When Lyme Disease Doesn’t Go Away

[CanLyme Note: The term “post-treatment” is misleading because it implies effective treatment was given when in fact it was not, because it was too short in duration, dosage, or the wrong antibiotic or antibiotic combination for that person.]

iIt’s tick season. Here’s what Brian Fallon, the director of Columbia’s Lyme & Tick-borne Diseases Research Center, has to say about combating chronic Lyme disease.

By
Carla Cantor
April 29, 2019

“Brian A. Fallon, (VP&S ’85, MPH ’85) spent his early career working with patients whose medical symptoms were a mystery. The Columbia University Irving Medical Center psychiatrist became one of the foremost researchers of hypochondria and somatic disorders, or psychological illness that manifests as physical symptoms.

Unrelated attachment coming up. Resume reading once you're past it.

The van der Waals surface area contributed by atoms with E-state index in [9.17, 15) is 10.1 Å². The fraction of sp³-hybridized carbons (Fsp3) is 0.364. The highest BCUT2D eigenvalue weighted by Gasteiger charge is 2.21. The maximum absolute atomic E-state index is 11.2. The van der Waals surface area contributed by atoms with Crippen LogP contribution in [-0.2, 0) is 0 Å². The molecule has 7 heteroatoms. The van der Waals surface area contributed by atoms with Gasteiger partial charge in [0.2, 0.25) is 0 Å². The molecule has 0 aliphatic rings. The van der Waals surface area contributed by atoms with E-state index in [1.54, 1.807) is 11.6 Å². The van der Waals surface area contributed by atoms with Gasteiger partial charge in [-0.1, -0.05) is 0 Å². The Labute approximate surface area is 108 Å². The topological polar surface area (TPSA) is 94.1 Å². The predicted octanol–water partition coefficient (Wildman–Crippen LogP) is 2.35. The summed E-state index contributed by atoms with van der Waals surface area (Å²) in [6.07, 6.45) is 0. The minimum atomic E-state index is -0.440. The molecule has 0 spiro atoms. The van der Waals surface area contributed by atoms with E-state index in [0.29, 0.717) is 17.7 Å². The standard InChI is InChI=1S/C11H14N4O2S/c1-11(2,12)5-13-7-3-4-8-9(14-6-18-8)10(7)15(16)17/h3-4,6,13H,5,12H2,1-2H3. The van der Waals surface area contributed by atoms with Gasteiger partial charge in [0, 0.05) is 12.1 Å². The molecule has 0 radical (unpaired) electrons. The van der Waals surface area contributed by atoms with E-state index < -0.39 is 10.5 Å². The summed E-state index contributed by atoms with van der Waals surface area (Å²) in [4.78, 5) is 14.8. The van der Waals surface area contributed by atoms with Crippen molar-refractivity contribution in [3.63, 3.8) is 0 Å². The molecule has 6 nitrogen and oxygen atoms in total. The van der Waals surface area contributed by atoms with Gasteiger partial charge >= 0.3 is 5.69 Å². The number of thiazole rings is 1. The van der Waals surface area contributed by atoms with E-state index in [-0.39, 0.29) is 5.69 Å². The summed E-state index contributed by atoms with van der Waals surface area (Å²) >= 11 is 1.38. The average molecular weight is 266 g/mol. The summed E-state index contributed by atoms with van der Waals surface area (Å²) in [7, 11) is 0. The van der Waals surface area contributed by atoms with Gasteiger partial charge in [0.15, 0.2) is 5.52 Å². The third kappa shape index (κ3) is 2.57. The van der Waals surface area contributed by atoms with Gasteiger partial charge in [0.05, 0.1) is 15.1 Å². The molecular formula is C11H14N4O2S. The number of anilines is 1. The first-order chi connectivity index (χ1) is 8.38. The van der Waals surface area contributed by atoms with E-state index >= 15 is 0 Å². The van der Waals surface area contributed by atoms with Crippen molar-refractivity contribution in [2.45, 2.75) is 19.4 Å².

He might have stayed with that specialty had he not begun in the early 1990s to see a surge in referrals of patients with chronic, unexplained symptoms who had all been healthy—until they got Lyme disease. These patients suffered from chronic pain, fatigue and cognitive problems that had a debilitating effect on their lives. They all had been treated with antibiotics with partial response but then relapsed. Since such persistent infection was considered impossible, they were told they were hypochondriacs.”

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